More than 100 Koh Kong province villagers seeking Prime Minister Hun Sen’s intervention in a land dispute with a senior CPP official have arrived in Phnom Penh and were camped out Thursday in front of the National Assembly.
The group set out on foot Monday, planning a week-long march to the capital to seek an audience with the prime minister to find a resolution to their dispute with CPP tycoon Senator Ly Yong Phat.
However, after walking 50 km, the group boarded a truck in Koh Kong’s Kompong Seila district and arrived late Tuesday evening in the capital.
“We wanted to march, but on Tuesday the kids were so exhausted that’s why we decided to take a bus here,” said Kong Song, 41, of Trapaing Kandal village, one of three villages in Sre Ambel district’s Chikhor Leu commune involved in the dispute.
In a speech Monday, Hun Sen declared “war” on land grabbing and threatened to fire officials who have been encroaching on state land.
In the Koh Kong dispute, which began in mid-2006, rights workers claim two companies controlled by Ly Yong Phat have destroyed villagers’ crops to make way for a 20,000-hectare sugarcane plantation.
Ly Yong Phat and his representative Heng San could not be reached for comment Thursday.
Minister of Information and government spokesman Khieu Kanharith as well as Honorary CPP President and National Assembly President Heng Samrin also could not be contacted.
Instead of all walking to Hun Sen’s Phnom Penh residence near Wat Phnom, the group intend to send a delegation to deliver a petition today, said An Haiya, a villager from Chikhor village.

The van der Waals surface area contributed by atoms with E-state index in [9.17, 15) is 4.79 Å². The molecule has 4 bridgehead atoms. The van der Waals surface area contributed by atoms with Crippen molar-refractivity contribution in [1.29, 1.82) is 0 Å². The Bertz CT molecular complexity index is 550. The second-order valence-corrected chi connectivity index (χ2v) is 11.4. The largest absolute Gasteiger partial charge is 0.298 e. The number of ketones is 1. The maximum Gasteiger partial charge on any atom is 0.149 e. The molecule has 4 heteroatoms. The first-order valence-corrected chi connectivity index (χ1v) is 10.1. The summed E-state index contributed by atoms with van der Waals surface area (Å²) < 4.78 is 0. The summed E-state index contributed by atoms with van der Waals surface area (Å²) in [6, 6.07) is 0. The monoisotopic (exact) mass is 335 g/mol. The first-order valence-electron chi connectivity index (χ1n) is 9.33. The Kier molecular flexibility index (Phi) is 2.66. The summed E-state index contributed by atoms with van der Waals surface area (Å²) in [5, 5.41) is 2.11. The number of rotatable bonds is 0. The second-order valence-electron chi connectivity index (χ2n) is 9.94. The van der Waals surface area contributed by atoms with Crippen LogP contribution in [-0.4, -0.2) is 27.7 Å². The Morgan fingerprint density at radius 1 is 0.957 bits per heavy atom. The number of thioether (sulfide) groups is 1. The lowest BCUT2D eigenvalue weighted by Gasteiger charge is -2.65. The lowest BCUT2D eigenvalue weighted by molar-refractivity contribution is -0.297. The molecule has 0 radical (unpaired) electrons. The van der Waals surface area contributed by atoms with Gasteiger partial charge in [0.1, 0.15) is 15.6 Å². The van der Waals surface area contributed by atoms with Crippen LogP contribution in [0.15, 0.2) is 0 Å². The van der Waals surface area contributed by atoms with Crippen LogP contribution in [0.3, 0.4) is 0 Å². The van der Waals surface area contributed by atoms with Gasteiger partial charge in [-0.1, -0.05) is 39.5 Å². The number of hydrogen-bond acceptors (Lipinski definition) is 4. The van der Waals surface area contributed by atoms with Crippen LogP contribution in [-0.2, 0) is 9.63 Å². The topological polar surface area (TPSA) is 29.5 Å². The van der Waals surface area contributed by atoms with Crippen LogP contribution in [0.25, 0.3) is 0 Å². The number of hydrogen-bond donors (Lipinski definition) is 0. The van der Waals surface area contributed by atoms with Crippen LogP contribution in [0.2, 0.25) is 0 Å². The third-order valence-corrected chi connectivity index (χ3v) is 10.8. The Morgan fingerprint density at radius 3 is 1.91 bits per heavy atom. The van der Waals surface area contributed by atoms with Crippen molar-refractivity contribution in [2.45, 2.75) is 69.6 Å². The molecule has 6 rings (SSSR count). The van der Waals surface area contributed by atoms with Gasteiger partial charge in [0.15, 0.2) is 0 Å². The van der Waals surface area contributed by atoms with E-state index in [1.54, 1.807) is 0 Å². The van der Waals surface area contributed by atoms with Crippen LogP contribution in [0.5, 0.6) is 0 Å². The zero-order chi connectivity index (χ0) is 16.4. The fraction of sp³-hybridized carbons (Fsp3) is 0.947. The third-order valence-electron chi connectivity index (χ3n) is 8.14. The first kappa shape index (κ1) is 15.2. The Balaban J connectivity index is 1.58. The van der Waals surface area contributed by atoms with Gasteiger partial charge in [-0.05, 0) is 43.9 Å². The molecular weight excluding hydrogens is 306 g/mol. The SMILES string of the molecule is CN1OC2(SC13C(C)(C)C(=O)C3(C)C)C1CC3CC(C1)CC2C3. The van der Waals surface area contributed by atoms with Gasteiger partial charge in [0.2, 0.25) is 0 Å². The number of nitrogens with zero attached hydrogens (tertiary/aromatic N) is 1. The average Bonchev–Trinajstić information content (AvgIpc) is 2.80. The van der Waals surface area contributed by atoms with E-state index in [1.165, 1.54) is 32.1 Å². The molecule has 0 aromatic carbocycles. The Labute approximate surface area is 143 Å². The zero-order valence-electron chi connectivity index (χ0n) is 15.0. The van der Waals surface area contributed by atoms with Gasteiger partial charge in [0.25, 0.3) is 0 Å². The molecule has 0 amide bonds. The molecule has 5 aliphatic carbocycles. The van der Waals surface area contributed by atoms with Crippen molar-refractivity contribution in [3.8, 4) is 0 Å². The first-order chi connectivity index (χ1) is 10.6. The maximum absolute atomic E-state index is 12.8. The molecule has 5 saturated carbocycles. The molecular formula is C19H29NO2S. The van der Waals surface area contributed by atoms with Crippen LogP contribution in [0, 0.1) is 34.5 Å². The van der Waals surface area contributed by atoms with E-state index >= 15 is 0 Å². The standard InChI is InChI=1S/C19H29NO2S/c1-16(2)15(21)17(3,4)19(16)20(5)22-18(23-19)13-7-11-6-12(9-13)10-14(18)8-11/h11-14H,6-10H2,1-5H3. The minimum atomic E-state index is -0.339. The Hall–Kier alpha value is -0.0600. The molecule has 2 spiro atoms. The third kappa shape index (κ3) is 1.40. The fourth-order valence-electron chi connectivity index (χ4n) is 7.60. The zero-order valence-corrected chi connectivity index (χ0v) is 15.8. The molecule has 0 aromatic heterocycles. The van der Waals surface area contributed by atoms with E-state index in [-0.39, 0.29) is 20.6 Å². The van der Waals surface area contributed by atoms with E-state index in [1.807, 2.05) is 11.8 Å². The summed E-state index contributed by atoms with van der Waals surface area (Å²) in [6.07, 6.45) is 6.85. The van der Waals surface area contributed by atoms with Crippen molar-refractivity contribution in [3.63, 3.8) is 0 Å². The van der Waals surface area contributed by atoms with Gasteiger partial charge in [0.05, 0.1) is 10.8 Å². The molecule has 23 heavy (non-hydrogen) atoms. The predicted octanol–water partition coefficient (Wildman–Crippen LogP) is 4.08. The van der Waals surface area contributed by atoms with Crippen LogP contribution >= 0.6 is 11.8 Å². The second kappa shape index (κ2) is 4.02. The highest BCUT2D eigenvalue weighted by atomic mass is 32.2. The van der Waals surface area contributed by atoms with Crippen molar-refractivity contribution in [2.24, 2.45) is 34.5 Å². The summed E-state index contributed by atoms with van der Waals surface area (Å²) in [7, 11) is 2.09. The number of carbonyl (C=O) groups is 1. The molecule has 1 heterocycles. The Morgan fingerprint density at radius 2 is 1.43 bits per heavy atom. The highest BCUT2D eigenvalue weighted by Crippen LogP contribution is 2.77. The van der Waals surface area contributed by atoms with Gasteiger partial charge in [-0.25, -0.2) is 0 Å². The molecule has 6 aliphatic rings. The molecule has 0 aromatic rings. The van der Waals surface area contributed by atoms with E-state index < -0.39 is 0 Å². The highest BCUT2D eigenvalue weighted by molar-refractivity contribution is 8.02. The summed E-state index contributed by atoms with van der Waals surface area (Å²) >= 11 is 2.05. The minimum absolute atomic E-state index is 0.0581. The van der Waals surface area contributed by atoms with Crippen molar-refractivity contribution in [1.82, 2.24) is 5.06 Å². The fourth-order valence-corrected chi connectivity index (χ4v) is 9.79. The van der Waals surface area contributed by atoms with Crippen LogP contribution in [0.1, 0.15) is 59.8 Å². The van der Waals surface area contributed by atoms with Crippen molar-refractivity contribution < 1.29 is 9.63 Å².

At 7 am Wednesday, a truck with a loudspeaker passed by the group, announcing that they were unwelcome and that their security could not be ensured if they remained in the park, villager Pich Hong, 44, said.
Daun Penh district governor Sok Sambath has given the group a total of $12.32, 18 bottles of soy sauce and six bottles of fish sauce, An Haiya said. But in a meeting Thursday morning, Sok Sambath asked that the group return home and leave only a few representatives behind, An Haiya added.
“I asked [Sok Sambath] to allow the villagers to stay three or four more days,” he said, adding that the villagers wanted to air their grievances as a group.
Sok Sambath declined to speak to a reporter. However, district deputy governor Pich Socheata said the group had refused a request to return home and that the authorities have not yet decided how to respond. Loud speaker announcements were made because the group’s presence in the park disturbs the capital’s peace and beauty, she added.
SRP lawmaker Yim Sovann said that, by seeking out Hun Sen, the group had taken their grievances to the right place.
“It is the responsibility of the ruling party,” to help the villagers, he said.